Chief justice of Debrecen Dániel Rakovszky was born in Bőcs, Borsod county, in 1761. his father was scholar and pastor Sámuel Rakovszky, his mother Julianna Bessenyei, sister to György Bessenyei, a crucial figure of Hungary’s Enlightenment literature. Dániel Rakovszky’s entire lifework was exemplary, an elected official serving his town as best as he could. He took the position of chief justice in 1828, and he stayed in office until his death in 1843.
He served as the main warden of the Reformed College for over two decades, and on several occasions he represented the town’s interests as an envoy to the national assembly. While he was serving as chief officer, in 1830 a rare flood devastated the Hortobágy, only the top of the Bridge of Nine Arches was seen above the deluge. The eleven people trapped in the plains mill were saved by the heroic chief justice himself, despite his old age. For this act of bravery Emperor Franz I awarded him a medal of honour. During his time in office, in 1836 a monument to Csokonai worthy of the poet’s genius was erected in Debrecen. His dedicated work for the good of the town and the people earned him the admiration of Debrecen’s residents, and he is granted a special place in this exhibition.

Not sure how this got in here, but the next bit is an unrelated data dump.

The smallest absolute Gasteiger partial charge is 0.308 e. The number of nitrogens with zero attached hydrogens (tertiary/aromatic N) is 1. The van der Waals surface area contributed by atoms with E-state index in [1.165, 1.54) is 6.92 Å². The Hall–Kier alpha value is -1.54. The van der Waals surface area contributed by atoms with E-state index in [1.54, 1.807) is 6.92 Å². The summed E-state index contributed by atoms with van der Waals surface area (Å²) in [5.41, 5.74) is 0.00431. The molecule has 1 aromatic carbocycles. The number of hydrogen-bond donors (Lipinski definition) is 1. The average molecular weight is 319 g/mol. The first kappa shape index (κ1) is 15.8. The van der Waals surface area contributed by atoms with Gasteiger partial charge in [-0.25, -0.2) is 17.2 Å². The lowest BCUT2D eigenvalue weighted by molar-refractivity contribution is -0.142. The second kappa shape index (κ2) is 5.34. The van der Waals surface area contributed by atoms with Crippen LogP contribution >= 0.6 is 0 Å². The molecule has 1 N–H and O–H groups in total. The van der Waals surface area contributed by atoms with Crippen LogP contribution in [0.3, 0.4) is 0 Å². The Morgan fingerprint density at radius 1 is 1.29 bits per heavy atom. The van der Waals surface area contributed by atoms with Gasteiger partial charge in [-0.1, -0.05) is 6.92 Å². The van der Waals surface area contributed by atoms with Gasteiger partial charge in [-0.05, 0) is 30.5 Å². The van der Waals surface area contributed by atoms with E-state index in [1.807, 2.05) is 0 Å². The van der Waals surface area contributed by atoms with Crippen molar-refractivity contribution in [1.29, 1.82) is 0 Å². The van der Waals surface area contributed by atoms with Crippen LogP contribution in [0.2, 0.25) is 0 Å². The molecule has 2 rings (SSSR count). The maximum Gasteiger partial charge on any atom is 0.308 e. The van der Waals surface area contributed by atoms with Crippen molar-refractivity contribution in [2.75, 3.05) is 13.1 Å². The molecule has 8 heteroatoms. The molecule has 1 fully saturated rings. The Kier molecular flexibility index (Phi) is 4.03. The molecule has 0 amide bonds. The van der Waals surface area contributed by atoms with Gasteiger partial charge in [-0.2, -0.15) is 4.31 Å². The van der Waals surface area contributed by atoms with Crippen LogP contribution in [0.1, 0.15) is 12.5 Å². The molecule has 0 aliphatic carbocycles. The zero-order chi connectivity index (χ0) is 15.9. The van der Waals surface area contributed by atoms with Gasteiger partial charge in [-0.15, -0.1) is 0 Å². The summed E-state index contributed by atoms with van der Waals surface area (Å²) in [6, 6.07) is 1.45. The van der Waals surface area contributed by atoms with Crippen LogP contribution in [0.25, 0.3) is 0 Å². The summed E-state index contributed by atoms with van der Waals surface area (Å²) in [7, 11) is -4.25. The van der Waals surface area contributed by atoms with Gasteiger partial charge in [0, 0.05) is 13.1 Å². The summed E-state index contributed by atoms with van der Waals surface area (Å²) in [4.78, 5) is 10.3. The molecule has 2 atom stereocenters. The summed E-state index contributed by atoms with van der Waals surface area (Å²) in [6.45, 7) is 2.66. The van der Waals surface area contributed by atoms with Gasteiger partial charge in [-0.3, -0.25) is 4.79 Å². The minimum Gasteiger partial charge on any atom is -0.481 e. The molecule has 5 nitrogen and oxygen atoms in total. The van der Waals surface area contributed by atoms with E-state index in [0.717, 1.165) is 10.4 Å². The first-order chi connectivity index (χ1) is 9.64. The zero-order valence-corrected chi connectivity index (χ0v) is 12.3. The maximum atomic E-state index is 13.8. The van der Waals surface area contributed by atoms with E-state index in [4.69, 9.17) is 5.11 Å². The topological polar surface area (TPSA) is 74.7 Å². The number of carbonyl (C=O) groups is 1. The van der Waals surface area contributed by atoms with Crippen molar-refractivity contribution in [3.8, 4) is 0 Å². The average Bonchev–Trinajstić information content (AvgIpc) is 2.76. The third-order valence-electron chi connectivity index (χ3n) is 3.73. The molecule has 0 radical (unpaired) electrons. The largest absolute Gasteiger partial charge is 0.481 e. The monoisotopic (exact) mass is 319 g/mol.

Besides the original artefacts and furnishings, the painted cabinet and door panels secure a prominent place for the chemist’s shop founded in 1772. The equipment of the Golden Unicorn Apothecary was donated to the town’s museum by Emil V Rotschnek in 1905. The furniture of the chemist’s shop is one of the most valuable pharmaceutical collections in Hungary. The wooden jars are turned, cylindrical, with pedestals. Among the glazed earthenware jars we may find some pear-shaped ones. The old glass containers are covered by parchment paper and some of them still hold the remains of old medicines. The coat of arms features the year 1772 and the unicorn surrounded by a crescent-shaped nimbus. The equipment of the Golden Unicorn was already featured in the first exhibition of the Municipal Museum, and when the Déri Museum was opened, visitors could marvel at it as part of the permanent exhibition. Mór Jókai’s novel Egetvívó asszonyszív [A Woman’s Heart Wins the Heavens] spread the false rumour that the chemist’s shop’s painted door and cabinet panels were made by Ádám Mányoki. Even if their painter is unknown, the fact does not diminish the beauty of their ornamentation.